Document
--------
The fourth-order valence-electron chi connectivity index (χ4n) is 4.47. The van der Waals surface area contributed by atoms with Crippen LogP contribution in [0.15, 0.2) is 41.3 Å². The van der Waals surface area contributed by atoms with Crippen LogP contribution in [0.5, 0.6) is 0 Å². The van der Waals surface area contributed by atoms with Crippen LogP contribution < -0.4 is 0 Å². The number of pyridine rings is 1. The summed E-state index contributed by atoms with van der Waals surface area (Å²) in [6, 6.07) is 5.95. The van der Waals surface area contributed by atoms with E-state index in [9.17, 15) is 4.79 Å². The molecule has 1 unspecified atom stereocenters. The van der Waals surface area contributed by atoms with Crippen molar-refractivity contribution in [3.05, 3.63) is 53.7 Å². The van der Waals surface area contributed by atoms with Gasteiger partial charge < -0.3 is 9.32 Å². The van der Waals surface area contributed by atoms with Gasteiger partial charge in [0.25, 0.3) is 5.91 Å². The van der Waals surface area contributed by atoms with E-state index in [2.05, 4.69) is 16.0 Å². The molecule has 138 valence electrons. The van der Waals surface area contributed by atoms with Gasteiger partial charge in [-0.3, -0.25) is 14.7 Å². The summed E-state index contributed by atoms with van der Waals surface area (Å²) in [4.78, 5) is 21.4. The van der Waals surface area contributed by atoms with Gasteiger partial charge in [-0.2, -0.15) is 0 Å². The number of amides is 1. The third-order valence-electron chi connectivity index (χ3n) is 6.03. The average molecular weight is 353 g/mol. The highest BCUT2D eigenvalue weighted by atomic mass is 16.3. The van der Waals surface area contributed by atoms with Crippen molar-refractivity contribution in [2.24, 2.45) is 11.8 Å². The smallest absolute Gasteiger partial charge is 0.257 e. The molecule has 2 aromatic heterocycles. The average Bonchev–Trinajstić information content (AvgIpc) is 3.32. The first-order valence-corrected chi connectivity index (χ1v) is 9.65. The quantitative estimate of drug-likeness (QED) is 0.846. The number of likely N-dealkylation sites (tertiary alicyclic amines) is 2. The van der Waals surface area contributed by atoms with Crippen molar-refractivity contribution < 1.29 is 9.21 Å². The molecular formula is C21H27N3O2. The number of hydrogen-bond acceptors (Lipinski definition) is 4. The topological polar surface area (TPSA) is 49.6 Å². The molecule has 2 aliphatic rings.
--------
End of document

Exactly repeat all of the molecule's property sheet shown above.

The fourth-order valence-electron chi connectivity index (χ4n) is 4.47. The van der Waals surface area contributed by atoms with Crippen LogP contribution in [0.15, 0.2) is 41.3 Å². The van der Waals surface area contributed by atoms with Crippen LogP contribution in [0.5, 0.6) is 0 Å². The van der Waals surface area contributed by atoms with Crippen LogP contribution < -0.4 is 0 Å². The number of pyridine rings is 1. The summed E-state index contributed by atoms with van der Waals surface area (Å²) in [6, 6.07) is 5.95. The van der Waals surface area contributed by atoms with E-state index in [9.17, 15) is 4.79 Å². The molecule has 1 unspecified atom stereocenters. The van der Waals surface area contributed by atoms with Crippen molar-refractivity contribution in [3.05, 3.63) is 53.7 Å². The van der Waals surface area contributed by atoms with Gasteiger partial charge < -0.3 is 9.32 Å². The van der Waals surface area contributed by atoms with Gasteiger partial charge in [0.25, 0.3) is 5.91 Å². The van der Waals surface area contributed by atoms with E-state index in [2.05, 4.69) is 16.0 Å². The molecule has 138 valence electrons. The van der Waals surface area contributed by atoms with Gasteiger partial charge in [-0.3, -0.25) is 14.7 Å². The summed E-state index contributed by atoms with van der Waals surface area (Å²) in [4.78, 5) is 21.4. The van der Waals surface area contributed by atoms with Gasteiger partial charge in [-0.2, -0.15) is 0 Å². The number of amides is 1. The third-order valence-electron chi connectivity index (χ3n) is 6.03. The average molecular weight is 353 g/mol. The highest BCUT2D eigenvalue weighted by atomic mass is 16.3. The van der Waals surface area contributed by atoms with Crippen molar-refractivity contribution in [2.24, 2.45) is 11.8 Å². The smallest absolute Gasteiger partial charge is 0.257 e. The molecule has 2 aromatic heterocycles. The average Bonchev–Trinajstić information content (AvgIpc) is 3.32. The first-order valence-corrected chi connectivity index (χ1v) is 9.65. The quantitative estimate of drug-likeness (QED) is 0.846. The number of likely N-dealkylation sites (tertiary alicyclic amines) is 2. The van der Waals surface area contributed by atoms with Crippen molar-refractivity contribution < 1.29 is 9.21 Å². The molecular formula is C21H27N3O2. The number of hydrogen-bond acceptors (Lipinski definition) is 4. The topological polar surface area (TPSA) is 49.6 Å². The molecule has 2 aliphatic rings.